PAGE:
Haslam: Vouchers Not Necessarily a Done Deal

Gov. Bill Haslam, who assigned a task force to develop a school voucher program for Tennessee, says that doesn’t necessarily mean he’ll push for passage of the resulting recommendation in the General Assembly next year, according to TNReport.
The governor said the state needs to have a serious discussion about a school vouchers program, but said he’s still undecided whether he’ll throw his full support behind a proposal due to him later this fall. A Haslam-appointed task force stopped short of firming up details of a proposed plan Wednesday.
“A lot of it depends on what it looks like. Let’s get the very best form, see what it looks like for Tennessee, then we as an administration will decide where we’ll be on that,” Haslam told reporters after a Nashville economic development announcement.
The state task force is still torn on key aspects of a proposal to use taxpayer money to pay for students to attend the private, parochial, charter or non-zoned public school of their choice. Major sticking points range from when the system would kick in to which students could cash in.
“You can get the policy right but still screw things up on the ground,” said Chris Barbic, a task force member and superintendent of the state’s Achievement School District, an arm of the state Department of Education charged with turning around failing schools.
Barbic, who founded a successful charter school in Texas before joining the Haslam administration in 2011, said he knows the state is juggling a handful of education reforms right now but said there’s no use in waiting to come up with a voucher plan.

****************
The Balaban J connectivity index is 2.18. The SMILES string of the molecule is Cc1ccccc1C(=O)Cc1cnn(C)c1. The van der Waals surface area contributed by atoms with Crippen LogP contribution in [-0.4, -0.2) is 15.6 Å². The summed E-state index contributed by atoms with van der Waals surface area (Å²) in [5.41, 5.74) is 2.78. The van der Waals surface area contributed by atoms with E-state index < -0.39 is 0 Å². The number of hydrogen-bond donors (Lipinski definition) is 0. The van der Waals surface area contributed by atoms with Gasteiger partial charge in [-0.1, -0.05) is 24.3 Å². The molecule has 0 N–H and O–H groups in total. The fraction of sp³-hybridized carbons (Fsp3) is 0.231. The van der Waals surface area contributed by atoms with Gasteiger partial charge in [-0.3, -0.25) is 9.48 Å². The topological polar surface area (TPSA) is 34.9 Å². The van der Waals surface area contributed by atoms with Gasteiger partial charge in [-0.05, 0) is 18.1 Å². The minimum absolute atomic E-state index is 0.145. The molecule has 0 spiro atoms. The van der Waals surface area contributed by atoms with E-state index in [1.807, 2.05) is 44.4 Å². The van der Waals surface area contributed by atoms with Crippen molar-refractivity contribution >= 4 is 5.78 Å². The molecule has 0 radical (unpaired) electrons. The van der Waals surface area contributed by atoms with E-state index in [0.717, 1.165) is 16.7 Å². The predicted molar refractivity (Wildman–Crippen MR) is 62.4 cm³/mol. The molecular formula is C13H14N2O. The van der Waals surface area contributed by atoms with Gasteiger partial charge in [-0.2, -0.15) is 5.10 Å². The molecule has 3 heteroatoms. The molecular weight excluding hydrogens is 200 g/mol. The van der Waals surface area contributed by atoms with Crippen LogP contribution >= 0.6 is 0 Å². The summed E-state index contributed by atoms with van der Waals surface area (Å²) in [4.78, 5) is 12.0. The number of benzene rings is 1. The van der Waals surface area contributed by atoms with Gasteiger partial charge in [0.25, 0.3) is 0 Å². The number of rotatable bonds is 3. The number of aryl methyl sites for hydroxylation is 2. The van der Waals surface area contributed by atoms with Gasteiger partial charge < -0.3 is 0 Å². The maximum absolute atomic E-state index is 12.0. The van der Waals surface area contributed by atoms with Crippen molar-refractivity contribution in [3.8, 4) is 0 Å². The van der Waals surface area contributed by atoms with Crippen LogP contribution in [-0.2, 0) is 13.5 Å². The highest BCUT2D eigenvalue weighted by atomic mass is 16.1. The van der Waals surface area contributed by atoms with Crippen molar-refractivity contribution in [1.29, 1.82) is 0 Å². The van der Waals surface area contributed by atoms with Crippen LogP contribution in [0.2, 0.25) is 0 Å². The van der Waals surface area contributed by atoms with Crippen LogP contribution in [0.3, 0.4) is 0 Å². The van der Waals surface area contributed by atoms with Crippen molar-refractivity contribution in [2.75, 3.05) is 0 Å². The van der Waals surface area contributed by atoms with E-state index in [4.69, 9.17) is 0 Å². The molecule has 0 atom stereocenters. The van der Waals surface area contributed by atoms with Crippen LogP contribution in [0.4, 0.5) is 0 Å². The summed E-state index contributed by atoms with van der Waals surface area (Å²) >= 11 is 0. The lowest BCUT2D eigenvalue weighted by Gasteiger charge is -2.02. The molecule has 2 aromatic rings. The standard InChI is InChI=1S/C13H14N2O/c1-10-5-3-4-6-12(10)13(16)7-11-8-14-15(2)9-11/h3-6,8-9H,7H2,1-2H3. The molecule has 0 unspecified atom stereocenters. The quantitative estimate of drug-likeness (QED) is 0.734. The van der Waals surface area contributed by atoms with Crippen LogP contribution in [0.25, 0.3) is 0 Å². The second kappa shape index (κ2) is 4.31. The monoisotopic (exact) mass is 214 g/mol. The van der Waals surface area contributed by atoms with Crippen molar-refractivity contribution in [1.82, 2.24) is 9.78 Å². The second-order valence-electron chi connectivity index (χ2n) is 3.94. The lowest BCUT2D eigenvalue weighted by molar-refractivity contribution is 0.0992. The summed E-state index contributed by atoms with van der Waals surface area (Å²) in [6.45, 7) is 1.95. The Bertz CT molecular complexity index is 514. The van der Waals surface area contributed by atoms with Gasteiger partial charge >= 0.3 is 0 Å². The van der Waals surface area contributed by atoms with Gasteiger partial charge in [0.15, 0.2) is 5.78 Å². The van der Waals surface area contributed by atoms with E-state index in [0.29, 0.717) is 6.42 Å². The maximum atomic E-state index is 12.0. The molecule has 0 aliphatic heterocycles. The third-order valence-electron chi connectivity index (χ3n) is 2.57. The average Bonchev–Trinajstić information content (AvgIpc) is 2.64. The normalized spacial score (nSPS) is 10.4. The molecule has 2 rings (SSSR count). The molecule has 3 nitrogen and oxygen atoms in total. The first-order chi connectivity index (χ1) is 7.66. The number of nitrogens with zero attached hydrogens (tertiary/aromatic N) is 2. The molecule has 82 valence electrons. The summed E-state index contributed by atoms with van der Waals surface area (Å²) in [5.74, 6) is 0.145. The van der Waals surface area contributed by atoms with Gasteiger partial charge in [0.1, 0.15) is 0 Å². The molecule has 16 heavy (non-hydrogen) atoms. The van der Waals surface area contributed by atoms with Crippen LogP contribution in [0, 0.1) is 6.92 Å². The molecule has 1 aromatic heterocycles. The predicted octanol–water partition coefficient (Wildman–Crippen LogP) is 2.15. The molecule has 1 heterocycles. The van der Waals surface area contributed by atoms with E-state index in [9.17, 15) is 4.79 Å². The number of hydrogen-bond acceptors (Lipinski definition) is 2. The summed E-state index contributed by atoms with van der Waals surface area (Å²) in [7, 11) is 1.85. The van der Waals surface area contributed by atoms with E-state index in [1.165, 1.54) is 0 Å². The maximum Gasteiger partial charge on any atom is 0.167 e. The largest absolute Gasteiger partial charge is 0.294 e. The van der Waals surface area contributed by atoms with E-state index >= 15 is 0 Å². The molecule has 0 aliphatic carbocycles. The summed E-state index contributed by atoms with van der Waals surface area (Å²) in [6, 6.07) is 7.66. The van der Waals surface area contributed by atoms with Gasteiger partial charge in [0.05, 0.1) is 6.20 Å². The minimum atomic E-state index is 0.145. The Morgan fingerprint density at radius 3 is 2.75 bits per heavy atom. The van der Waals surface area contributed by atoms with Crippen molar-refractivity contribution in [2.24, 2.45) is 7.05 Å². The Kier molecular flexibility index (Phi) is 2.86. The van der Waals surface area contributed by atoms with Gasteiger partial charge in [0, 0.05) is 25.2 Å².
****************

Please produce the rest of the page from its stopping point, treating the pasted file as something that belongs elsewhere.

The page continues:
“Parents get to figure out where they buy bread and toothpaste, and we’re going to limit their options on where they send their kids to school?” he said. “I have a hard time with that.”
The Republican-led General Assembly is anxious for the recommendations of the task force after the governor put off the issue of offering “opportunity scholarships” this year in favor of more study about what a voucher program would look like in Tennessee. Speakers of both chambers say they, too, expect vouchers to be a key issue in the 2013 legislative session.

One thought on “Haslam: Vouchers Not Necessarily a Done Deal

  1. Eric Holcombe

    “I have a hard time with that.”
    Well that’s because we don’t fund bread and toothpaste purchases via threat of tax liens on our neighbor’s real property like we do “free” public schooling. If you used your neighbor’s money to buy “free” bread and toothpaste, they would be monopolized too.
    Private business should beware the vouchers and their attached strings.

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